Brian Kelly (American football coach)

From Wikipedia, the free encyclopedia
Jump to: navigation, search
Brian Kelly
Brian Kelly.jpeg
Sport(s) Football
Current position
Title Head coach
Team Notre Dame
Record 37–15
Biographical details
Born (1961-10-25) October 25, 1961 (age 52)
Everett, Massachusetts
Playing career
1979–1982 Assumption
Position(s) Linebacker
Coaching career (HC unless noted)
1983–1986
1987–1990
1991–2003
2004–2006
2007–2009
2010–present
Assumption (assistant)
Grand Valley State (assistant)
Grand Valley State
Central Michigan
Cincinnati
Notre Dame
Head coaching record
Overall 208–72–2
Bowls 4–3
Tournaments 11–4 (NCAA D-II playoffs)
Statistics
College Football Data Warehouse
Accomplishments and honors
Championships
2 Division II (2002–2003)
3 MIFC (1992, 1997–1998)
3 GLIAC (2001–2003)
1 MAC (2006)
2 Big East (2008–2009)
Awards
2x AFCA Division II Coach of the Year (2002–2003)
2x Home Depot Coach of the Year Award (2009, 2012)
3x Big East Coach of the Year (2007–2009)
AP College Football Coach of the Year (2012)
Eddie Robinson Coach of the Year (2012)
SN Coach of the Year (2012)
Walter Camp Coach of the Year (2012)

Brian Keith Kelly (born October 25, 1961) is an American football coach and former player. He is currently the head football coach for the University of Notre Dame, a position he has held since December 2009. Kelly was previously head coach at Grand Valley State University (1991–2003), Central Michigan University (2004–2006), and University of Cincinnati (2006–2009).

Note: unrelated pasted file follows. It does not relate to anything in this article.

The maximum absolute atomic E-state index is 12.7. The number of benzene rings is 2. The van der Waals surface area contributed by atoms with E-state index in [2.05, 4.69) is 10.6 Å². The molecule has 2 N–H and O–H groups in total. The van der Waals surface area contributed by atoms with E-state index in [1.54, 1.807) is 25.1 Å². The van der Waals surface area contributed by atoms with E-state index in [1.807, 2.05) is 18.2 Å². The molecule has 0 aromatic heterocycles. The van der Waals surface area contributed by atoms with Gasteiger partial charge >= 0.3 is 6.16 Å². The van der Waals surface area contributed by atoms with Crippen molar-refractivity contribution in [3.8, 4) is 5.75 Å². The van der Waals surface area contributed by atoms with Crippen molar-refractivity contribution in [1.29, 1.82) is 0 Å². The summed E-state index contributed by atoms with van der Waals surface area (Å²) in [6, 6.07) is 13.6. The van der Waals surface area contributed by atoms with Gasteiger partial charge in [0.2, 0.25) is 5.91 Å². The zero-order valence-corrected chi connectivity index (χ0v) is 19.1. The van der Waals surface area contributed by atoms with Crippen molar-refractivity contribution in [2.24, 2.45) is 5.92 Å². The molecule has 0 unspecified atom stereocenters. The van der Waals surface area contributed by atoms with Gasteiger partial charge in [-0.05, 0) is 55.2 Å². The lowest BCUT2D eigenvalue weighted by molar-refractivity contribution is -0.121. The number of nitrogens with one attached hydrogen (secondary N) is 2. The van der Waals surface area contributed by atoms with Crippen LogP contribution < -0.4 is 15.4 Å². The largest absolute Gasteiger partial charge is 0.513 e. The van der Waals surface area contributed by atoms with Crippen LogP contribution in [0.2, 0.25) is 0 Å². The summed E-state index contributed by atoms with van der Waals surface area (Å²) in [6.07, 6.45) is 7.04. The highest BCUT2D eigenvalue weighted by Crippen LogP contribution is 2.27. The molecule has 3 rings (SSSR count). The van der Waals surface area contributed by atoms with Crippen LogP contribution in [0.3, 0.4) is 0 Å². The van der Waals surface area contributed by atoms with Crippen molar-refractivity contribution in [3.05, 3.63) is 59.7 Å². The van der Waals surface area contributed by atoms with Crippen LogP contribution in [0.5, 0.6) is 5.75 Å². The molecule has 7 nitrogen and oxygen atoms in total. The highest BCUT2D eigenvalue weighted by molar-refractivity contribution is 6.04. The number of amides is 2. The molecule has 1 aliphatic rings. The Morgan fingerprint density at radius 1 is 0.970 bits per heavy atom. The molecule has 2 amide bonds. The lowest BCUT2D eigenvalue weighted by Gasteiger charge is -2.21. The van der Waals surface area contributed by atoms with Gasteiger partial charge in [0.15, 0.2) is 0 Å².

Early years[edit]

Kelly was born in Everett, Massachusetts, and was raised in an Irish American Catholic family in Chelsea, Massachusetts.[1] He attended St. John's Preparatory School in Danvers, Massachusetts. His father was a Boston politician.[2] He was a four-year letter winner at Assumption College as a linebacker. After graduating from Assumption in 1983 with a bachelor's degree in political science he served as linebackers coach, defensive coordinator, and softball coach from 1983 to 1986.

Grand Valley State[edit]